6 Essential Steps Before Setting up NAS Appliances

Here are tips and best practices for preparing to install a network-attached storage appliance.

Brien Posey

March 14, 2024

4 Min Read
A person holding a NAS appliance

In a recent article, I discussed finding myself in serious need of a storage refresh. With the new hardware mostly delivered, I plan to write a series of columns detailing the storage refresh process and lessons learned along the way.

This article will focus on best practices for preparing to install a new network-attached storage (NAS) appliance.

1. Refresh Your Storage Before You Need it

The first best practice I’d like to share is to proactively refresh your storage before it becomes an urgent need. Obviously, you don’t want to wait until you run out of storage space before you install additional capacity, but there is a little more to this best practice than meets the eye.

The storage refresh that I am currently working through requires dozens of hard disks. I’m replacing three NAS appliances and upgrading storage on some standalone systems. However, I’ve encountered a problem: There seems to be a shortage of hard disks on the market right now.

Initially, I tried to purchase disks from my usual supplier, but they had less than 10 disks in stock for each model I needed. That being the case, I turned to a different supplier that claimed to have an adequate inventory. Unfortunately, it took weeks for the disks to arrive. Even as I write this, I am still waiting on about 15 more disks. The lesson here is that it’s important to allow for more time than usual due to the current scarcity of hardware.

Related:Executing a Zero-Downtime Storage Hardware Refresh

2. Verify the Hardware

Another best practice that seems super-obvious yet is critical is to verify your hardware before diving into the installation process.

Given the hardware shortages, it’s important to confirm that you have received your order and that none of the items are missing or incorrect. The last thing you want is to encounter issues mid-installation, only to realize your vendor didn’t send the correct items or that a crucial component is missing.

3. Install Any Ancillary Hardware

Depending on the NAS hardware you’re installing, you may need to install some extra hardware into the appliances. I’m not talking about the hard drives. Those should ideally be installed later on (for reasons I’ll explain later). Oftentimes, you may need to install PCIe cards, memory, or even additional fan modules.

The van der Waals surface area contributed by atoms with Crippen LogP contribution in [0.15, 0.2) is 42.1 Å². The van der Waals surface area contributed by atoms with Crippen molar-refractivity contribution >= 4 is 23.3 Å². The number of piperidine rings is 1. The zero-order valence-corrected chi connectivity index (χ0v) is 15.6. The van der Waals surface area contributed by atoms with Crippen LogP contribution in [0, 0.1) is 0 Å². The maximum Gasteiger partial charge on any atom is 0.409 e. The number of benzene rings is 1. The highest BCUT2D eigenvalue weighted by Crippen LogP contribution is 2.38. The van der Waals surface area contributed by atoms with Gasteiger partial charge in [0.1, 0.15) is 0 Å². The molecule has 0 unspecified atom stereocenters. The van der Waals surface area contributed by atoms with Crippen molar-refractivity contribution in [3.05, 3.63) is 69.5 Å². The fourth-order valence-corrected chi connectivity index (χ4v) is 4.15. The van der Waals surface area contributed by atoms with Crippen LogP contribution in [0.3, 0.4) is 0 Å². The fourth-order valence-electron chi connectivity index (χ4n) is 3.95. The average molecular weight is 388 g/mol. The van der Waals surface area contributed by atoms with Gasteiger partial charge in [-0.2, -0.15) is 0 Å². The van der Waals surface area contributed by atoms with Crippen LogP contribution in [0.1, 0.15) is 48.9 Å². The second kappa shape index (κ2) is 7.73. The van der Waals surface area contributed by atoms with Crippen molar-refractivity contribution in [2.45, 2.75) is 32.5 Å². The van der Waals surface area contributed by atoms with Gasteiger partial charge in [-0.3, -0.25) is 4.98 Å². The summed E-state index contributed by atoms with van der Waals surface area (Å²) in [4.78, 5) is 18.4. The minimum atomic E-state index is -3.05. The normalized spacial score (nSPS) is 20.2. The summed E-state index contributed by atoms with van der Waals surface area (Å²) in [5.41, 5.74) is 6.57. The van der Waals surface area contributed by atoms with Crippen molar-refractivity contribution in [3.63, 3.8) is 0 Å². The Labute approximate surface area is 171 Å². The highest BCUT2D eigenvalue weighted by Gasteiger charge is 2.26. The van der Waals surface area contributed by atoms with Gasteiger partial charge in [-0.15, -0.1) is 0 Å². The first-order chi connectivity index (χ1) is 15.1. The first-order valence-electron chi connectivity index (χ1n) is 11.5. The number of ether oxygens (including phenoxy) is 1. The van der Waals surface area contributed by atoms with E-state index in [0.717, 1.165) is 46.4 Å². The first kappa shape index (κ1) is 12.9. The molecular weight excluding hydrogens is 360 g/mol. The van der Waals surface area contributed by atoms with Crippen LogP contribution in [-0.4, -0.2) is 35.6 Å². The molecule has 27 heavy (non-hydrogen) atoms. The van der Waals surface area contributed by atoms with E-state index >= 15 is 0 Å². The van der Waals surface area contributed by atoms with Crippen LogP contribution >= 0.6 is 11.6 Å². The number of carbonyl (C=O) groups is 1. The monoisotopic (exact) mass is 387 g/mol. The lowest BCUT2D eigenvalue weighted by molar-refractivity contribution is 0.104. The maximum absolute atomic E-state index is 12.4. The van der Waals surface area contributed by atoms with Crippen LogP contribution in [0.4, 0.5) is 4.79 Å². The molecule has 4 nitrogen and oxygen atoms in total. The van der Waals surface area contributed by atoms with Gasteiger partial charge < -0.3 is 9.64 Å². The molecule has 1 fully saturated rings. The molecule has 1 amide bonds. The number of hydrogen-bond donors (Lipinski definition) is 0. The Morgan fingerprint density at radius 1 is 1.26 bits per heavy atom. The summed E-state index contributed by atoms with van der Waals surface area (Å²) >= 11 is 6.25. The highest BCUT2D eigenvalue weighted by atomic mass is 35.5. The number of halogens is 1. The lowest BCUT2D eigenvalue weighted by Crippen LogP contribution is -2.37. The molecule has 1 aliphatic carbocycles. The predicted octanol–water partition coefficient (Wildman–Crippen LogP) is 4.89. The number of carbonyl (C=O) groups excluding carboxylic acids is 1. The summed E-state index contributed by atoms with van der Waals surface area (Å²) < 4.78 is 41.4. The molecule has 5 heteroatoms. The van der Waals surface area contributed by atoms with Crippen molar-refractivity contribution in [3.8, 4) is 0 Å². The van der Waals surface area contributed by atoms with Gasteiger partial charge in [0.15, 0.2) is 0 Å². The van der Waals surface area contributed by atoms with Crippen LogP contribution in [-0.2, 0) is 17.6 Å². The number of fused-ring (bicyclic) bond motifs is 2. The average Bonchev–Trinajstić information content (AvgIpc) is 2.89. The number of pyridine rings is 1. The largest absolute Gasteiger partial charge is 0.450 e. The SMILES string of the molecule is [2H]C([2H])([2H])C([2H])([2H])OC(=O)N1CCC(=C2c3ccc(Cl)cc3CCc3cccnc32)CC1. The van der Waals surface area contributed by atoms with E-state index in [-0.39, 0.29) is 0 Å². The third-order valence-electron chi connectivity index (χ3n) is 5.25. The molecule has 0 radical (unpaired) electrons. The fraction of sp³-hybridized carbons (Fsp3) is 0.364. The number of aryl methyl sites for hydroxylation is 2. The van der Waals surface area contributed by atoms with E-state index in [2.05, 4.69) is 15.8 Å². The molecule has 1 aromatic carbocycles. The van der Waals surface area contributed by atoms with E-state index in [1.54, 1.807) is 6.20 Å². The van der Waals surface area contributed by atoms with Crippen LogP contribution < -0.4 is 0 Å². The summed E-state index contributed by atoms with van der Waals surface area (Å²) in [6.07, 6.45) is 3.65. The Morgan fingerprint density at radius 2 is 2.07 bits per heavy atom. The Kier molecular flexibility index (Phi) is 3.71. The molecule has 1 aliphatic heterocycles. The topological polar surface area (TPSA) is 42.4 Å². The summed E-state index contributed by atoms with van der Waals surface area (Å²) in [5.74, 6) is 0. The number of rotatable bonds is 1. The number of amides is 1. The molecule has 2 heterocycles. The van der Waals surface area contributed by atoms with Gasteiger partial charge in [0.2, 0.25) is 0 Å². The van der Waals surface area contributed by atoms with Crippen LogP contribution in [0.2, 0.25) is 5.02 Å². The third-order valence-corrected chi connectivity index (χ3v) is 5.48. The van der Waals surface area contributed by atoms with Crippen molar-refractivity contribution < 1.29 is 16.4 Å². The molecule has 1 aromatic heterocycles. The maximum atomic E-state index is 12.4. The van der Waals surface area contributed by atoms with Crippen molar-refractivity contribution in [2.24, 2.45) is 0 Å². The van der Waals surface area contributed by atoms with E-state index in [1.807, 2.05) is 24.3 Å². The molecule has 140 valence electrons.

In my case, for instance, although my new NAS appliances came with 32 GB of RAM, I decided to upgrade to 128 GB. As such, I installed the additional memory before powering up the appliances for the first time.

A photo of a NAS appliance on the floor

Figure 1. I installed the memory upgrade before mounting the NAS.

4. Preliminary Testing

Related:Tips for Deploying Enterprise NAS Storage

Considering the effort involved in installing a new NAS appliance into a rack, I recommend unboxing the appliances and doing some basic tests before mounting them. These tests don’t need to be exhaustive, although they certainly could be. Personally, I just like to verify that the NAS powers up and that I can access its administrative interface. This step is also a good time to ensure that the NAS recognizes any add-on hardware you’ve installed.

I also recommend taking the opportunity to install any available firmware updates during this initial setup phase. You won’t have to worry about doing it later on.

5. Label Everything

The next thing I recommend is labeling your NAS appliances before installation. This probably isn’t a big deal if you are only installing a single NAS appliance. However, if you are going to install more than one NAS, labeling them can make it easier to identify them.

Along with using labels to identify appliances, I also like to create labels identifying the installation year for each device on my network. That way, when I plan future hardware refreshes, there will be no doubt about which hardware components were most recently replaced.

Additionally, it’s also a good idea to write down the intended configuration for each NAS. In my case, this meant noting which network interfaces would be used (and which ones wouldn’t), as well as the IP addresses that I planned to assign to each interface.

6. Mount the Appliances Attentively

The final step in the preparation process is mounting the NAS appliances. While doing this, it’s wise to double-check that the correct cables are attached to each port and that the power supplies are connected to battery backups.

As a side note, I strongly recommend waiting to install the hard drives until after the NAS appliances have been securely bolted into the rack. An empty NAS weighs a lot less than a full one (assuming that you are using spinning disks). 

About the Author(s)

Brien Posey

Brien Posey is a bestselling technology author, a speaker, and a 20X Microsoft MVP. In addition to his ongoing work in IT, Posey has spent the last several years training as a commercial astronaut candidate in preparation to fly on a mission to study polar mesospheric clouds from space.


Sign up for the ITPro Today newsletter
Stay on top of the IT universe with commentary, news analysis, how-to's, and tips delivered to your inbox daily.

You May Also Like